Following campaigning by Oceana and coalition partners, Maryland enacted a new law prohibiting intentional balloon releases statewide. Balloons released into the air can eventually enter the oceans where they can harm and choke marine life. Under the new law, a person who is at least 13 years old, or an organization, cannot intentionally release balloons or organize balloon releases. Reducing single-use plastics, including balloons, is critical to the health of Maryland’s coasts and waterways and the 96,000 jobs in Maryland that depend on a clean coast. Oceana continues to campaign to stop plastic pollution by urging other local, state, and federal decisionmakers to pass policies that reduce the production and use of single-use plastics.
March 1, 2021
Virginia Protects Oceans from Polystyrene Foam and Balloon Pollution
U.S. Virginia Gov. Ralph Northam signed two bills into law to reduce plastic pollution across the state. The laws prohibit the use of polystyrene foam for food service containers, including takeout boxes and cups, and ban the intentional release of balloons into the environment. Both polystyrene foam and balloons contribute to the 33 billion pounds of plastic entering our oceans every year. A 2021 report by Virginia Clean Waterways found that balloons are among the deadliest and most common types of marine debris found on Virginia’s beaches. The governor’s action follows campaigning by Oceana to stop plastic pollution at the source by urging local, state, and federal decisionmakers to pass policies that reduce the production and use of single-use plastics.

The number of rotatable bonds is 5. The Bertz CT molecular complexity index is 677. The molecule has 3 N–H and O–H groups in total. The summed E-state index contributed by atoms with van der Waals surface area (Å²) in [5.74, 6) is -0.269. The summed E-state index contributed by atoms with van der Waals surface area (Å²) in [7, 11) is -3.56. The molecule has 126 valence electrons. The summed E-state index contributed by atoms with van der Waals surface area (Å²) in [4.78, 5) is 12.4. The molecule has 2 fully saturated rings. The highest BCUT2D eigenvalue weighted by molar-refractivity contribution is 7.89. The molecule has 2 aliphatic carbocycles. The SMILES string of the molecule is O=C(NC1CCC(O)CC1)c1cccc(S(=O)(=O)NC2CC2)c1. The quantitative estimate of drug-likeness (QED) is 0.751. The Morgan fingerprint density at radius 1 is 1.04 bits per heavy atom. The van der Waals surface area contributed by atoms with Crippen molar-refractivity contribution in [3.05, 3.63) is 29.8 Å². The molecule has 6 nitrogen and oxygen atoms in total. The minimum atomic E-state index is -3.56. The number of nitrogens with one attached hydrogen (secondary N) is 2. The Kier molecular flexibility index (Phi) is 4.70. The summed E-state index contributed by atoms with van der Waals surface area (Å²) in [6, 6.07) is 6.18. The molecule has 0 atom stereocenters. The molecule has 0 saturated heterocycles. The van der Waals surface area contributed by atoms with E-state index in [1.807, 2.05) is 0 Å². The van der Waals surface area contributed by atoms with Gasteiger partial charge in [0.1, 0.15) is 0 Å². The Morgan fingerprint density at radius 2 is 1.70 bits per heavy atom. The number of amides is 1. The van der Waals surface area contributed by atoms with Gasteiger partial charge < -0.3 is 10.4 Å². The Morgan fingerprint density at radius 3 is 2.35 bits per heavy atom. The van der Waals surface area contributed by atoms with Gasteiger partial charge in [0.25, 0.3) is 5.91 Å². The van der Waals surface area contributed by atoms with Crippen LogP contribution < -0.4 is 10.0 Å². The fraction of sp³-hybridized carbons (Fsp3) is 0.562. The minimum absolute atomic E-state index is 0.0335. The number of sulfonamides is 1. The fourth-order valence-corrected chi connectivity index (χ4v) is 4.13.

November 16, 2020
Measures Taken on U.S. West Coast to Save Critically Endangered Orcas from Extinction
For the first time, the Pacific Fishery Management Council adopted ocean salmon fishing regulations to help save critically endangered Southern Resident orcas from extinction. Only 75 of these orcas remain, and their survival relies on the abundance of their preferred prey, Chinook salmon. Sixteen Southern Resident orcas have died since 2015, some showing signs of malnutrition and starvation. Chinook salmon populations are also struggling due to a combination of fishing pressure, habitat loss, and dams that obstruct spawning. Oceana and our allies campaigned for the new measures, which include fishing reductions and area closures if Chinook salmon numbers off the coast of Washington and Northern Oregon drop below 966,000. This will help ensure that Southern Resident orcas have enough salmon to eat.
News & Reports
Around the Web
November 4, 2021
Source: Wall Street Journal
October 22, 2021
Source: Seafood News
October 21, 2021
September 28, 2021